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Felicia Papier is the Project Strategist and SEM Manager for Dental Insurance Store.  She is also a frequent blogger for both Agent Straight-Talk and Dental Wire.  When she's not helping people find the right dental plan for the right price, she is traveling, baking cupcakes or spending time with her husband, Marc and son, Aden.  

Dean George is the Marketing Specialist and Content Creator for Dental Insurance Store's social media channels. He is a regular contributor to Agent Straight Talk, the only consumer blog explaining the ins, outs and in-betweens of dental insurance and discount dental plans. READ MORE

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What are annual maximums and how do they work?

Feb 09, 2012

Insurance folks routinely using terms like “premiums,”“deductibles,” “coinsurance” and “annual maximums” sometimes forget how busy people are.  Mommies balancing binkies and babies and young parents doing diapers and Dora the Explorer probably don't have time to learn insurance-speak as a second language.

Of course, every industry has its jargon. Retailers use terms like “end cap” and “early bird,” beauticians say things like “waxing” and “threading” and rappers rhyme words I have no idea what they mean so I guess it’s all relative.

Annual maximum (or annual max) is one term used by certain types of dental insurance plans, specifically preferred provider organizations or indemnity plans. The annual maximum does not refer to the most that a member pays out of pocket, but rather the maximum that the insurance plan will pay for dental treatment per year. (Note: a “year” can be based on the anniversary date when you joined your plan, or the calendar year, depending on the insurance company.) After the 12-month period is over, the plan will pay the full annual maximum again.

Here’s a quick example: Let’s say you have a plan with an annual maximum of $750. Your dentist says you need a crown that will cost $800. According to your plan benefits your share of the cost is 50%, so you'll pay $400 and your plan will pay the other $400.  Because your plan has paid $400 toward your dental expenses so far for the year, subtracting that from the $750 maximum means the plan will contribute no more than $350 toward any future eligible dental costs for the remaining part of that 12-month period.

Annual maximums vary by insurance plan, but typically they range between $750 and $1,500. Most dental plans pay all or most of the costs of preventive procedures and some waive the annual deductible when getting preventive treatment.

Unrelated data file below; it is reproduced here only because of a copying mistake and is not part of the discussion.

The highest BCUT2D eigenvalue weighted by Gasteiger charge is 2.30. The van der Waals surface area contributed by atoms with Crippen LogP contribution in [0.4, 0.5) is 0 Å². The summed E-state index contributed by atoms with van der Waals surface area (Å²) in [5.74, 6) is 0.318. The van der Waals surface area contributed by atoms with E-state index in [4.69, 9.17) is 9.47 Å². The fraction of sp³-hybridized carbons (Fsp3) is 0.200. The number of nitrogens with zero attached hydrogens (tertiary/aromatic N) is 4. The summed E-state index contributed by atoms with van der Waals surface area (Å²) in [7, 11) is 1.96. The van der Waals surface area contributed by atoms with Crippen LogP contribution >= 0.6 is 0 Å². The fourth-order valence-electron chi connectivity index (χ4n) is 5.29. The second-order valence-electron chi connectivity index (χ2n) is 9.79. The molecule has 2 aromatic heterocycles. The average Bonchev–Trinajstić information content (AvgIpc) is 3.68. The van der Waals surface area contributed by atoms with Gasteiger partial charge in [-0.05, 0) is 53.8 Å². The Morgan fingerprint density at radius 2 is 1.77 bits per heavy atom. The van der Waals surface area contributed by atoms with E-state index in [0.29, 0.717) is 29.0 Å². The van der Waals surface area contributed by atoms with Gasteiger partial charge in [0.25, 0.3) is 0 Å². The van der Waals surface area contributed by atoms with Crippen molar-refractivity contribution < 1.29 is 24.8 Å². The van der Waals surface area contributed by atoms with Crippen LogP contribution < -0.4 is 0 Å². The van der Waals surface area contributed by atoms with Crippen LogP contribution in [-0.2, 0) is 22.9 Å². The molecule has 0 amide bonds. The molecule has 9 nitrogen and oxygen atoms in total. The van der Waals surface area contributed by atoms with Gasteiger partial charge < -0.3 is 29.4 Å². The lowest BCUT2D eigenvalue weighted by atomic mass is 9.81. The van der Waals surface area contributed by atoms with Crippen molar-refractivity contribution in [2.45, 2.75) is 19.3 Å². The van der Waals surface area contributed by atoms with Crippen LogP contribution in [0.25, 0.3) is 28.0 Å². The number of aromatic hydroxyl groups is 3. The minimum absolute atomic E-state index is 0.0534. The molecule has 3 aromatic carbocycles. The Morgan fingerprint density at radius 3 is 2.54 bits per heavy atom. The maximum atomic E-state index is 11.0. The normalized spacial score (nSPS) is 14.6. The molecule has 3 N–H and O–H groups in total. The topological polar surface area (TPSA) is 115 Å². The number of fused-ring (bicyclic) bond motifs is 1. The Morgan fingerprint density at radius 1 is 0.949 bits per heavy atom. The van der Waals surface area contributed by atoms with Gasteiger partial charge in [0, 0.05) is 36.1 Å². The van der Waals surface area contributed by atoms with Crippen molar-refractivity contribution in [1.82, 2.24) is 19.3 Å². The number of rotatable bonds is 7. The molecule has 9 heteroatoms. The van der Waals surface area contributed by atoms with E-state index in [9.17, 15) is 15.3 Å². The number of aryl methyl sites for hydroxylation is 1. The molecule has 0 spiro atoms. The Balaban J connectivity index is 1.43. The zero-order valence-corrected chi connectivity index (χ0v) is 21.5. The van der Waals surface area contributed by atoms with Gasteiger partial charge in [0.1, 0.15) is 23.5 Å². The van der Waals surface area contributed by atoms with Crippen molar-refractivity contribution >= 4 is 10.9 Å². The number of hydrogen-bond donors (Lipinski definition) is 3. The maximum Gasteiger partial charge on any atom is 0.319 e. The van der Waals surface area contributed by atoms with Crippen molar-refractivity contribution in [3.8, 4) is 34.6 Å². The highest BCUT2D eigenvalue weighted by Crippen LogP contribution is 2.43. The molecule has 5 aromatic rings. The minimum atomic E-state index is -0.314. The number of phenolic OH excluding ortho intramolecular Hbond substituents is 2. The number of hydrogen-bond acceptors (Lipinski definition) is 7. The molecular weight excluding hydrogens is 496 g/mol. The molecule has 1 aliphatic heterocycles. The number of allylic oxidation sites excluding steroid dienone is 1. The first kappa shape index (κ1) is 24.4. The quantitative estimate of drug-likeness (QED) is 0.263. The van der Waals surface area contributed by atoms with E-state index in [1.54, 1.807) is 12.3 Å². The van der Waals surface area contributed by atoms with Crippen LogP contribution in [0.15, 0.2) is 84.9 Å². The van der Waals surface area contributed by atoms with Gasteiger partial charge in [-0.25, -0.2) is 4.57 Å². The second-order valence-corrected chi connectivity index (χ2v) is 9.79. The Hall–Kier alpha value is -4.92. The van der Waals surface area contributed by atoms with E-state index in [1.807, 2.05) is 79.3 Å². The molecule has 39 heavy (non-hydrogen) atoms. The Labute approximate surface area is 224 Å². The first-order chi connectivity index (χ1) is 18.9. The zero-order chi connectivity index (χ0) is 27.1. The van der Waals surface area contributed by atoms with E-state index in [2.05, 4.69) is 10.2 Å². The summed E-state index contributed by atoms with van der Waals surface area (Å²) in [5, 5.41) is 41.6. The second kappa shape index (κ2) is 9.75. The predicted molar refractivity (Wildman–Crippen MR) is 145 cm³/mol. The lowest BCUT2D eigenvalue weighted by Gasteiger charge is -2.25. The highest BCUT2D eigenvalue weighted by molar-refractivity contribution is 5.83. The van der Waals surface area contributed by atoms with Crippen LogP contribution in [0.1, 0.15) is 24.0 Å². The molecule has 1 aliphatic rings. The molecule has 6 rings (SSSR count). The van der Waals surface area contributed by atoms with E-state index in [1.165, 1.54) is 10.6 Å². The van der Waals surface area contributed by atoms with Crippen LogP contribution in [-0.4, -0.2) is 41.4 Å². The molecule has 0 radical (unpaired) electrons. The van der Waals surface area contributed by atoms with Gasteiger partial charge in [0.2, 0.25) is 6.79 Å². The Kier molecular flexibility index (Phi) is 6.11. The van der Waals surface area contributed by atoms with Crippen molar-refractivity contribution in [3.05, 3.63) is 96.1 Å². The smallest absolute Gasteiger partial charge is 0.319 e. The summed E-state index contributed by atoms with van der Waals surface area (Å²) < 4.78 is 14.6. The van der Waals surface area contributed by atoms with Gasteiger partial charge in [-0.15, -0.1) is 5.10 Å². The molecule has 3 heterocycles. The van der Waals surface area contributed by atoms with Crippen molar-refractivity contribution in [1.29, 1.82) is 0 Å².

Where an annual maximum becomes a problem is when you need a lot of dental work done within a 12-month period.

For instance, let’s follow up on the earlier example that included an annual maximum of $750. Let’s say that six months after getting your crown you need another expensive procedure that will cost $900. According to the plan, your share should be 50% again, or $450, and the plan’s share should be $450.  But because the plan has already paid $400 toward the annual maximum of $750 that means the plan is now only responsible for $350 during the remainder of that 12-month period. That means you will need to pay another $100, or a total of $550, for the $900 dental procedure.

Just remember that whatever amount the annual maximum is, it will normally buy you a lot of dental care. If you normally have one major procedure done a year it should fall under that annual maximum amount.

If you think you may need some expensive treatment(s) or if you just like the extra security, you may want to consider a plan with a higher annual maximum, or a dental plan that has no annual maximum like a Dental Health Maintenance Organization (DHMO) or a discount dental plan.

Congratulations! You now know what an annual maximum is and whether you need to consider a plan with a higher (or even no annual limit) or a less expensive plan with a lower annual maximum. 

Thanks for reading Agent Straight-Talk. If you have questions or comments about this article, please email me at:

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Copyright 2012, Bloom Insurance Agency, LLC


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Dental Wire

Tribe Uses Sovereignty to Improve Oral Health Access

January 20, 2016

On January 4th Washington state became the fourth state in the nation to permit Dental Health Aide Therapists (DHAT) to provide basic oral health services with one caveat - you must be a member of the Swinomish Indian tribe.

The Swinomish Indian tribe was interested in providing basic oral health services to their 3,000 tribal members by modeling a similar program used in Alaska. That effort met with some stiff resistance from some dental groups however, so the tribe successfully used their sovereignty to hire their first Dental Health Aide.

Today we report on why they did this and what they hope to accomplish. 

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